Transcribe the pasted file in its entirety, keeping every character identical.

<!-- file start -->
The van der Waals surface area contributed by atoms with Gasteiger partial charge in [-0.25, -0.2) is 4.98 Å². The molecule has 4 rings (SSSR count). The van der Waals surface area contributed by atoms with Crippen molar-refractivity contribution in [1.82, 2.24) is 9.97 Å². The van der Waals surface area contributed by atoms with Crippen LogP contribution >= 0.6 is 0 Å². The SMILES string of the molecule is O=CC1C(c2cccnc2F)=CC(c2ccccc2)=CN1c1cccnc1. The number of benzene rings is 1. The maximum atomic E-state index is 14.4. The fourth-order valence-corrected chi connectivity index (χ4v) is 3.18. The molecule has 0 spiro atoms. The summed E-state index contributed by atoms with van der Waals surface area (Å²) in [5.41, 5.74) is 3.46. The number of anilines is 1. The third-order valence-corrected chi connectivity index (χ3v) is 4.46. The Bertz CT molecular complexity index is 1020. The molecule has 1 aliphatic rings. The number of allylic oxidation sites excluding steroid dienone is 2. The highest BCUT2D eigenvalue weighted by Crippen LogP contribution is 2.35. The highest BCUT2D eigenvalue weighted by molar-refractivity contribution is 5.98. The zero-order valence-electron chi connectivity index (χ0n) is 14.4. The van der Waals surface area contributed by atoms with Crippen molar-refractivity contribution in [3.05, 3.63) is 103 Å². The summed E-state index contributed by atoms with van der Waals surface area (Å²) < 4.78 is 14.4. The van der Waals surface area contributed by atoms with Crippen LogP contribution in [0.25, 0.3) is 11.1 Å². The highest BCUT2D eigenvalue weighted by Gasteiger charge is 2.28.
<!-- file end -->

The van der Waals surface area contributed by atoms with Gasteiger partial charge in [-0.25, -0.2) is 4.98 Å². The molecule has 4 rings (SSSR count). The van der Waals surface area contributed by atoms with Crippen molar-refractivity contribution in [1.82, 2.24) is 9.97 Å². The van der Waals surface area contributed by atoms with Crippen LogP contribution >= 0.6 is 0 Å². The SMILES string of the molecule is O=CC1C(c2cccnc2F)=CC(c2ccccc2)=CN1c1cccnc1. The number of benzene rings is 1. The maximum atomic E-state index is 14.4. The fourth-order valence-corrected chi connectivity index (χ4v) is 3.18. The molecule has 0 spiro atoms. The summed E-state index contributed by atoms with van der Waals surface area (Å²) in [5.41, 5.74) is 3.46. The number of anilines is 1. The third-order valence-corrected chi connectivity index (χ3v) is 4.46. The Bertz CT molecular complexity index is 1020. The molecule has 1 aliphatic rings. The number of allylic oxidation sites excluding steroid dienone is 2. The highest BCUT2D eigenvalue weighted by Crippen LogP contribution is 2.35. The highest BCUT2D eigenvalue weighted by molar-refractivity contribution is 5.98. The zero-order valence-electron chi connectivity index (χ0n) is 14.4. The van der Waals surface area contributed by atoms with Crippen molar-refractivity contribution in [3.05, 3.63) is 103 Å². The summed E-state index contributed by atoms with van der Waals surface area (Å²) < 4.78 is 14.4. The van der Waals surface area contributed by atoms with Crippen LogP contribution in [0.25, 0.3) is 11.1 Å². The highest BCUT2D eigenvalue weighted by Gasteiger charge is 2.28.